Tuesday, June 1, 2010

Pakistan and 9/11

Pakistan’s intelligence agency is called the ISI. It became a virtual state within a state when the US C.I.A. gave it billions to fund the mujaheddin’s fight against the Soviets in Afghanistan. Estimates of the cost of that war run between $6 and 40 billion, and it was covered by the Afghan opium trade, the Saudis, and the USA. Opium production there ballooned from 250 tons in 1982 to 2,000 tons in 1990.

The ISI remained in the drug trade after the war and worked out an arrangement with Osama bin Laden in which Al Qaeda got 15% of the profits. The Afghan Taliban was a creation of the ISI and worked with Bin Laden.

The career of a bright and accomplished young man, Ahmed Omar Sayed (Saeed Sheikh), illustrates the ISI-Qaeda connection. The son of a Pakistani clothing manufacturer, he grew up in London, received the best possible education, and developed skills in the martial arts, as a stock analyst/broker, and as a chess player. After doing charity work in Bosnia, he returned to England an Islamic radical. Pervez Musharraf has written that Sayed was recruited by MI 6 while at the London School of Economics and later became a rogue double agent. Some claim MI6 tried again to recruit him while in an Indian prison in 1999.

In 1993, he was in Pakistan working to liberate Kashmir, and soon became so involved in Al Qaeda that he was known as “Osama bin Laden’s son.” Later, there was speculation he could succeed Bin Laden. In 1994 he was incarcerated by the Indians after a trial at which he was represented by an ISI lawyer. He became the leader of his Muslim prison community. He also developed ties with India’s criminal underground which the ISI subsequently used to its advantage.

He was released in December, 1999 in return for a hijacked airliner that was taken to Kandahar, Afghanistan. He went to Kandahar to confer with Taliban leader Mullah Oman and with Al Qaeda leaders. An ISI colonel then escorted him to Pakistan. He emerged as a powerful man in Pakistan. Some think this was due to his ties to the ISI, and others claim his power flowed partly from C.I.A. ties. However, most ISI agents were Islamic fundamentalists who identified with the Taliban. A minority of agents were tied to the C.I.A. and were considered a problem. He has been able to visit Britain freely in 2000 and 2001 even though there were Britains aboard the hijacked airliner. The UK declined to prosecute him and some think he accepted a 1999 UK offer to work for them.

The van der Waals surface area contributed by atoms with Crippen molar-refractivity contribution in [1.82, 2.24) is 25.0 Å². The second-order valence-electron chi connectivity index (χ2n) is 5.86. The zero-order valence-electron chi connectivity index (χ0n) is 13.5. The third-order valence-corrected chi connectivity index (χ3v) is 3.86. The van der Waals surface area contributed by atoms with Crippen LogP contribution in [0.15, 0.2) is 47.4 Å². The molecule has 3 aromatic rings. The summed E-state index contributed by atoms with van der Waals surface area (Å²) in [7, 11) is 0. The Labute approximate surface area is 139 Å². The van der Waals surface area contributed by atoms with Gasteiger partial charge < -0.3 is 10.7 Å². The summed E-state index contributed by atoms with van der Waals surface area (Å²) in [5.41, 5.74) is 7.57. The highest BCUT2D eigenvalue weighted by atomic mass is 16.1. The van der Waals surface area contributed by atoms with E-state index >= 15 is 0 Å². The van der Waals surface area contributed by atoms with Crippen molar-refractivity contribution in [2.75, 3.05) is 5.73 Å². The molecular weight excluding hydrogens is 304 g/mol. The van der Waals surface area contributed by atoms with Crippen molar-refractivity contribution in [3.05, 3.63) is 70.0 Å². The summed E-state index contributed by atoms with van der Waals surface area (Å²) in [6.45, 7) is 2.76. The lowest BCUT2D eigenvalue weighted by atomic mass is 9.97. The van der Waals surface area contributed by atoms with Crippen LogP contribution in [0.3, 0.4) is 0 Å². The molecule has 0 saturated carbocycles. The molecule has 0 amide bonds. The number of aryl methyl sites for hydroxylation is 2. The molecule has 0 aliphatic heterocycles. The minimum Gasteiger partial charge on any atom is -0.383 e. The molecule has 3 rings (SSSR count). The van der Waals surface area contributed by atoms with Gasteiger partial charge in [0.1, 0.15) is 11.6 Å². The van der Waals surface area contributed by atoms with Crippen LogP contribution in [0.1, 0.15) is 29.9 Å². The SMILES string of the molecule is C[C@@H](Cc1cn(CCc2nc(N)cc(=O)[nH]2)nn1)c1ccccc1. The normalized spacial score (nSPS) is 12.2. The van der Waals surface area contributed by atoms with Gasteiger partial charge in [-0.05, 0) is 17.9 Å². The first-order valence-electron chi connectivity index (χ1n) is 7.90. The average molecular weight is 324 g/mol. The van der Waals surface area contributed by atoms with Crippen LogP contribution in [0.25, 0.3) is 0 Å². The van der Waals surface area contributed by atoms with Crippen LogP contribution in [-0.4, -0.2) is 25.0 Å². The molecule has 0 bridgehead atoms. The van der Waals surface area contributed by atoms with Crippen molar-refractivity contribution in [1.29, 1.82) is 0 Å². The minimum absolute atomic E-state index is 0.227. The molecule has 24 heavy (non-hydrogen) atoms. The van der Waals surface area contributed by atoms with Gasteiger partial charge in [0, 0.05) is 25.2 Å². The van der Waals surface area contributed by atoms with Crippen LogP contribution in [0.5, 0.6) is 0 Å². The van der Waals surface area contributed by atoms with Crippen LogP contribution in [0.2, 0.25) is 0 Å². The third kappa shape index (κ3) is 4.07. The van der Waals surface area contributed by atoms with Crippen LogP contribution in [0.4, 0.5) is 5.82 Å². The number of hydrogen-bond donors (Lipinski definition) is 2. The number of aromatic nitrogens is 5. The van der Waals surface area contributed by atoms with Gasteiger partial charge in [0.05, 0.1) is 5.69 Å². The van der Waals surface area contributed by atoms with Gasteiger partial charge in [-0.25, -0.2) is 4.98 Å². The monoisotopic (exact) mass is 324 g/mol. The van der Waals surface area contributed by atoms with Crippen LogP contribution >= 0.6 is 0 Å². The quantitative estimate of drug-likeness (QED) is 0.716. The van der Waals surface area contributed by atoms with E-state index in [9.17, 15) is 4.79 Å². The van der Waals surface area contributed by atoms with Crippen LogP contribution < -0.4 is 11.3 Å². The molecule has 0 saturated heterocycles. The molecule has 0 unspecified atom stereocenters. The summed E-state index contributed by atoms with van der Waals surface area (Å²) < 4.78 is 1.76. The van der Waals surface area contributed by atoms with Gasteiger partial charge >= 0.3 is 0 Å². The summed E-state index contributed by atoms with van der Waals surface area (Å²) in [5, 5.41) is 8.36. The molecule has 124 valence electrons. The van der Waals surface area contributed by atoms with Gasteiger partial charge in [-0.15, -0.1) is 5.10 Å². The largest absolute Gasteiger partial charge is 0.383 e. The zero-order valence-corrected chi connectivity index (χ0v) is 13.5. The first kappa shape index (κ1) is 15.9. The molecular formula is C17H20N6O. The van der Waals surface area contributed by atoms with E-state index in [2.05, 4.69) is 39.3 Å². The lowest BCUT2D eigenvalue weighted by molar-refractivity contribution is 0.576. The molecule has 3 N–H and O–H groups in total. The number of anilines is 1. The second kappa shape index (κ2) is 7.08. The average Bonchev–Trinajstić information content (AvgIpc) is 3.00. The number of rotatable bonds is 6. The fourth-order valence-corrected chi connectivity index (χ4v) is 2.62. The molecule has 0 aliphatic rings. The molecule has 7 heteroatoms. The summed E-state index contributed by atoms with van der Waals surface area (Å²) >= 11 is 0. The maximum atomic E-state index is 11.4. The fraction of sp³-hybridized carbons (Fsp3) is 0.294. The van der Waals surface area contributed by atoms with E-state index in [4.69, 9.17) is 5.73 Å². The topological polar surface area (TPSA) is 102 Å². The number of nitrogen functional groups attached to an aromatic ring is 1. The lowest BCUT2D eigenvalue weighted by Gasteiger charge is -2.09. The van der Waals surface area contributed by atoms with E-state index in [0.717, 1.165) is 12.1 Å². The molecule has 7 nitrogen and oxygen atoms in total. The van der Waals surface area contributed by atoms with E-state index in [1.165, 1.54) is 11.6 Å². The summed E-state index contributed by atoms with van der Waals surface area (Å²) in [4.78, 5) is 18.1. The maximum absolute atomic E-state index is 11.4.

He has helped train terrorists in Afghanistan and has developed a secure web-based communications system for Al Qaeda. On July 2, 2002, an Indian newspaper reported“ Bin Laden, who suffers from renal deficiency, has been periodically undergoing dialysis in a Peshawar[ Pakistan] military hospital with the knowledge and approval of the Inter-Services Intelligence (ISI), if not of [Pakistani President] Musharraf himself.”

Fayyaz Ahmed, another hijkacker received $50,000 in 1995. He cashed a check in Pasadena, which came from an Italian bank but can be traced back to $10,000,000 the Saudi royal family moved from Hamilton Bank of Miami, which has been used in a number of covert activities and was also used by Latin American rightist politicians to park their cash. The F.B.I. claims this was a different Fayyaz Ahmed, a mere student, and has refused to pursue the matter. Hamilton ws closed in 2002 by the FDIC .
Ahmed Omar Sayed, a British citizen and terrorist, was also active carrying out projects for ISI. Using the alias Mustafa Muhammad Ahmad, he wired $100,000 to Mohammed Atta. The US has made no effort to apprehend him. The foreign press claimed to have information that Lt. General Mahmood Ahmed, head of ISI, ordered the money transfer. Other sums were sent to Atta’s account at the Sun Trust Bank in Florida as well as to other banks. According to the Times of India, Indian intelligence provided the C.I.A. with information that proved that the general called Sayed and ordered him to send the money to Mohammed Atta. President Musharaf eventually announced that the general decided to retire on his own volition. General Ahmad was in Washington meeting with Bushofficials and Porter Goss and Senator Bob Grahm at the time of the 9/11 attack. Bin Laden’s brother was meeting with former President George H.W. Bush at the Ritz Carlton in Washington at the same time.